2 MIN READ TIME

Sam Vosper

Club: CUBC

Height: 189cm

School: Thomas More College (South Africa)

International rowing record: n/a

Year you first started rowing: 2010

How have you coped this year?

I haven’t found the situation too adverse to be honest. Training from home made managing my recovery and work easy. Although, I did miss the boys.

Could you build a strong team culture while training virtually?

It has been harder than normal but having a communal training spreadsheet helped keep the excitement and internal competition alive. We still managed to foster a good vibe.

Were the isolated ergs better or worse than expected?

It was pretty much what I expected. It is quite similar to the offseason training for me, so I have not minded that too much.

What was your lockdown training set up?

It was a bit of a change to normal. I have been erging in a doorway with half the machine in the kitchen and half in the hallway to make the most of some cooler conditions.

How do you cope with race day nerves?

I normally try not to think about the race outcome. In reality all you can do is deliver a process. The process usually hurts a lot, and you can’t change that so it’s best not to think about it too much.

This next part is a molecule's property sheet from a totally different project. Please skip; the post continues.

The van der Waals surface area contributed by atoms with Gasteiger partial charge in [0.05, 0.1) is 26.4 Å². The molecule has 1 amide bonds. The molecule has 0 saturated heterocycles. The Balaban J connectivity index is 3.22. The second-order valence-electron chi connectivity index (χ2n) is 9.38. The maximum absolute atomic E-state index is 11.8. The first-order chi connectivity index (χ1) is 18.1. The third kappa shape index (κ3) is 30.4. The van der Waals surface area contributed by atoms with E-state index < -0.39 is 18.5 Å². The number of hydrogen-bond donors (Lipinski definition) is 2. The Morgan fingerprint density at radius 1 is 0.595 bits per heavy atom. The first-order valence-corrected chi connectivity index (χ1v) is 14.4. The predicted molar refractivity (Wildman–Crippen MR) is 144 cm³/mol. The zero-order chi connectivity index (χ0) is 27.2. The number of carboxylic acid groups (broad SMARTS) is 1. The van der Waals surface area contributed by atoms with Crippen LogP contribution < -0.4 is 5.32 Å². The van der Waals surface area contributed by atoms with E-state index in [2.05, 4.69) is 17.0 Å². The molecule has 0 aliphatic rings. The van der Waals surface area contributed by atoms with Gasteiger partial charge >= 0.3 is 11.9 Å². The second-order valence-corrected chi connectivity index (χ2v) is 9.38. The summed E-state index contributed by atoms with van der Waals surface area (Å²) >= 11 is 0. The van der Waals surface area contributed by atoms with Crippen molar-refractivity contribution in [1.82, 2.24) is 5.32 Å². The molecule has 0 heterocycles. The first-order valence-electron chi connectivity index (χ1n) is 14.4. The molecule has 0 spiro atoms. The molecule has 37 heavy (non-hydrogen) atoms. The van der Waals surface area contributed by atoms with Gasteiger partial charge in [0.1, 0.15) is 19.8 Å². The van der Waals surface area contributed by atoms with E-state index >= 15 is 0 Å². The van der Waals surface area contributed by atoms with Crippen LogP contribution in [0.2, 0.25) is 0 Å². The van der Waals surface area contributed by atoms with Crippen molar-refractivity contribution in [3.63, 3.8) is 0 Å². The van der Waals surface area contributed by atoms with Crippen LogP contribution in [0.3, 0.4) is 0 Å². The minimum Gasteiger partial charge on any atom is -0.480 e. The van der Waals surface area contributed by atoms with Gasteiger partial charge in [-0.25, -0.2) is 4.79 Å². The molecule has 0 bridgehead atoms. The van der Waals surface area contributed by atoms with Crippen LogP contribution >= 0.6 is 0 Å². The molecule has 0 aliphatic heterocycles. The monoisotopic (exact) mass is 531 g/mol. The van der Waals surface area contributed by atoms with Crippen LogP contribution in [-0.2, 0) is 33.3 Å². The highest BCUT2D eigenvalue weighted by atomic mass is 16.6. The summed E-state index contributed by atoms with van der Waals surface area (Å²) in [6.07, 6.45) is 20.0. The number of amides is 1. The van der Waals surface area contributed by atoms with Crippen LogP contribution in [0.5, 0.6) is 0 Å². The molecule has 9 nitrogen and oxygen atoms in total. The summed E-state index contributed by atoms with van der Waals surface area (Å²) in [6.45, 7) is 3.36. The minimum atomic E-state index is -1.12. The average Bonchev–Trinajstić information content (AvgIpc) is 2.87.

The biggest challenge?

The biggest challenge has been trying to make technical improvements in a very short period of time.

The toughest session?

I find the 30 minutes rate 20 max effort test pretty tough. I am not a big guy and find the rate capped pieces pretty challenging to fight the bigger boys on.

The best day, so far?

Winning the Trial VIIIs was a highlight.

Only the Blue Boat races on the 4th April 2021: What’s it like splitting the squad?

The decision to cut the training numbers was a bit of a blow to morale initially but I feel like the team as a whole has bounced back with a heightened focus on an even more singular goal.

Is it strange to train without the reserve eight?

We still have a 2nd coxed four training as the reserves so that group is able to bring a bit of Goldie energy to the set up by challenging the top boat and generally keeping up a good atmosphere.

How did it feel getting back on the water?

Getting back on the water was awesome. It has made the race feel a lot more real suddenly and that has definitely got the boys pumped up.

Why do you want to beat Oxford?

I feel like it is rooted in some deep-seated sporting tribalism. In sport it doesn’t really matter who your adversary is, it’s just important that you have one and that you want to beat them at all costs.


COPIED